It is not a coincidence that Ralph Ellison makes Mary, the most sympathetic woman in the novel, an older black woman. She is also one of few people in the novel with whom the narrator does not have a contentious relationship.
The narrator's relationships with white women and black men are fraught with tension. His grandfather's last words to "undermine 'em" [white people] with "grins and yeses" haunt the narrator, setting a standard in which it becomes difficult for him to develop a genuine sense of selfhood outside of others' expectations. At college, he encounters Dr. Bledsoe, a president of a historically black university who is exemplary of black people who maintain their lofty stations by cutting down other black people; he shows the white patrons only those images which are compatible with their stereotypes.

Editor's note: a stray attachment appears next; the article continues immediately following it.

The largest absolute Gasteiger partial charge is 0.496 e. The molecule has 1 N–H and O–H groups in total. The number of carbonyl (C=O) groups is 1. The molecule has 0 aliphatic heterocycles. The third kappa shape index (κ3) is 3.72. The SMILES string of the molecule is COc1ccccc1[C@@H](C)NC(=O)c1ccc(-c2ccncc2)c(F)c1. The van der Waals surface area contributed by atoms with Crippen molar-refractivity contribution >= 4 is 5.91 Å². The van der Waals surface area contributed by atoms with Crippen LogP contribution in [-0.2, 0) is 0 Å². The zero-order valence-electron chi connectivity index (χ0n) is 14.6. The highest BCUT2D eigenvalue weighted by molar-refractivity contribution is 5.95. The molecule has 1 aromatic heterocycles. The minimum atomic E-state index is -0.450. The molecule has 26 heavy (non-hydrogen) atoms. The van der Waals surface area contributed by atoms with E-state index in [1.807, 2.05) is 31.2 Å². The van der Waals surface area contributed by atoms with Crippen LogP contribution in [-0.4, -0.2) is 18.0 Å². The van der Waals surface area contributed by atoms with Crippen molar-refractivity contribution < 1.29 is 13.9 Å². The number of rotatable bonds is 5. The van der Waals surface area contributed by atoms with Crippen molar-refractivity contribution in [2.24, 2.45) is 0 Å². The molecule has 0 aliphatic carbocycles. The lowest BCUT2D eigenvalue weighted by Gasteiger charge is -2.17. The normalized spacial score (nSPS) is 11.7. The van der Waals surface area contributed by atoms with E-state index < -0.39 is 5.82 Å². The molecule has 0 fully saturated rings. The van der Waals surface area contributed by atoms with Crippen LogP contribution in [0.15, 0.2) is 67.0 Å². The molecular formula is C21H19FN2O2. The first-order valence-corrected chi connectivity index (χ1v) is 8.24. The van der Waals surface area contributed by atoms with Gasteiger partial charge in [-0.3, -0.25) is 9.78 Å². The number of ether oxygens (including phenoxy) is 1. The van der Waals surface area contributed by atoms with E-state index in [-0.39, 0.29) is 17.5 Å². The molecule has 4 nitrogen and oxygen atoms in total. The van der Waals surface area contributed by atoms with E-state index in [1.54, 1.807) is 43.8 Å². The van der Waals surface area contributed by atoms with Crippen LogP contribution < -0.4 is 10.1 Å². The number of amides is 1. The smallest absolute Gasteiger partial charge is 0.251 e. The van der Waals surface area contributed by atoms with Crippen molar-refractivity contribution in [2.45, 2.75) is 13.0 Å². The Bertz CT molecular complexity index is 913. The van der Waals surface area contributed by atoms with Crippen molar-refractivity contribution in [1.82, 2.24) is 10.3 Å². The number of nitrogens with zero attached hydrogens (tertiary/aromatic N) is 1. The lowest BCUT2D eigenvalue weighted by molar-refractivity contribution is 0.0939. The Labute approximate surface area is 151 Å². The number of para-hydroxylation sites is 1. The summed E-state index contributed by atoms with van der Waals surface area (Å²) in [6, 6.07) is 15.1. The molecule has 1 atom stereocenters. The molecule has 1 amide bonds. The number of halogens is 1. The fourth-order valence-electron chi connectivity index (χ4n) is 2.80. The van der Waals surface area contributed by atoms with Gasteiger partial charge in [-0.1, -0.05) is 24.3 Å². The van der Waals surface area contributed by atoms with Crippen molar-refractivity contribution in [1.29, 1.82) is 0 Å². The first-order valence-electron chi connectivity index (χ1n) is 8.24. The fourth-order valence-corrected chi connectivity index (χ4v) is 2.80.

White women, such as Sybil, are presented as being just as racist as their male counterparts. While the narrator plies her with alcohol to get her to spill information about the...
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